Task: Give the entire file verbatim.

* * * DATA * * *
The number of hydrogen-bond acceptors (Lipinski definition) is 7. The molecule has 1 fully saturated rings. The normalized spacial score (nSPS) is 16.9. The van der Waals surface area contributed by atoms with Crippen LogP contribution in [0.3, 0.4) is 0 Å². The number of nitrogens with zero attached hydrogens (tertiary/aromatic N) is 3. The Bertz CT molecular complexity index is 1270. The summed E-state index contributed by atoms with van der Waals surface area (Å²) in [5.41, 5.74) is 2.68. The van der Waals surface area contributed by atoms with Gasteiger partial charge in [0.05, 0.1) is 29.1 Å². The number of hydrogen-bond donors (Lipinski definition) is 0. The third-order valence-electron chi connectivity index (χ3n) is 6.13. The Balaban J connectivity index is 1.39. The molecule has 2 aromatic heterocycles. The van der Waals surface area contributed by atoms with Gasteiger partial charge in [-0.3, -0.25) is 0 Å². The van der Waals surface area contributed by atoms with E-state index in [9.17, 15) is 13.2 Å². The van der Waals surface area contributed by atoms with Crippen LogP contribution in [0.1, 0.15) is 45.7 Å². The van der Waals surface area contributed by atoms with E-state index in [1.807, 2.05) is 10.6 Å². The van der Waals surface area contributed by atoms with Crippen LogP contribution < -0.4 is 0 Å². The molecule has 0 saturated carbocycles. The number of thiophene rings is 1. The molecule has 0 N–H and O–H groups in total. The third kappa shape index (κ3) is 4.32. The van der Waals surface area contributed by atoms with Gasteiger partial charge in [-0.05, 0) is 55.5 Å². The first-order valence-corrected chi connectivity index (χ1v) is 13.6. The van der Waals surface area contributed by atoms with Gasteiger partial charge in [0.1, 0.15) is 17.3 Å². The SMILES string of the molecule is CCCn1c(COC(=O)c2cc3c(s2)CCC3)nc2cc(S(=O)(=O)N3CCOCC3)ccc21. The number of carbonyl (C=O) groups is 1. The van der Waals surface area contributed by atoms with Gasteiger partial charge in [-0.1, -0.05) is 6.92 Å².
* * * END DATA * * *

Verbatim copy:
The number of hydrogen-bond acceptors (Lipinski definition) is 7. The molecule has 1 fully saturated rings. The normalized spacial score (nSPS) is 16.9. The van der Waals surface area contributed by atoms with Crippen LogP contribution in [0.3, 0.4) is 0 Å². The number of nitrogens with zero attached hydrogens (tertiary/aromatic N) is 3. The Bertz CT molecular complexity index is 1270. The summed E-state index contributed by atoms with van der Waals surface area (Å²) in [5.41, 5.74) is 2.68. The van der Waals surface area contributed by atoms with Gasteiger partial charge in [0.05, 0.1) is 29.1 Å². The number of hydrogen-bond donors (Lipinski definition) is 0. The third-order valence-electron chi connectivity index (χ3n) is 6.13. The Balaban J connectivity index is 1.39. The molecule has 2 aromatic heterocycles. The van der Waals surface area contributed by atoms with Gasteiger partial charge in [-0.3, -0.25) is 0 Å². The van der Waals surface area contributed by atoms with E-state index in [9.17, 15) is 13.2 Å². The van der Waals surface area contributed by atoms with Crippen LogP contribution in [0.1, 0.15) is 45.7 Å². The van der Waals surface area contributed by atoms with E-state index in [1.807, 2.05) is 10.6 Å². The van der Waals surface area contributed by atoms with Crippen LogP contribution < -0.4 is 0 Å². The molecule has 0 saturated carbocycles. The number of thiophene rings is 1. The molecule has 0 N–H and O–H groups in total. The third kappa shape index (κ3) is 4.32. The van der Waals surface area contributed by atoms with Gasteiger partial charge in [-0.05, 0) is 55.5 Å². The first-order valence-corrected chi connectivity index (χ1v) is 13.6. The van der Waals surface area contributed by atoms with Gasteiger partial charge in [0.1, 0.15) is 17.3 Å². The SMILES string of the molecule is CCCn1c(COC(=O)c2cc3c(s2)CCC3)nc2cc(S(=O)(=O)N3CCOCC3)ccc21. The number of carbonyl (C=O) groups is 1. The van der Waals surface area contributed by atoms with Gasteiger partial charge in [-0.1, -0.05) is 6.92 Å².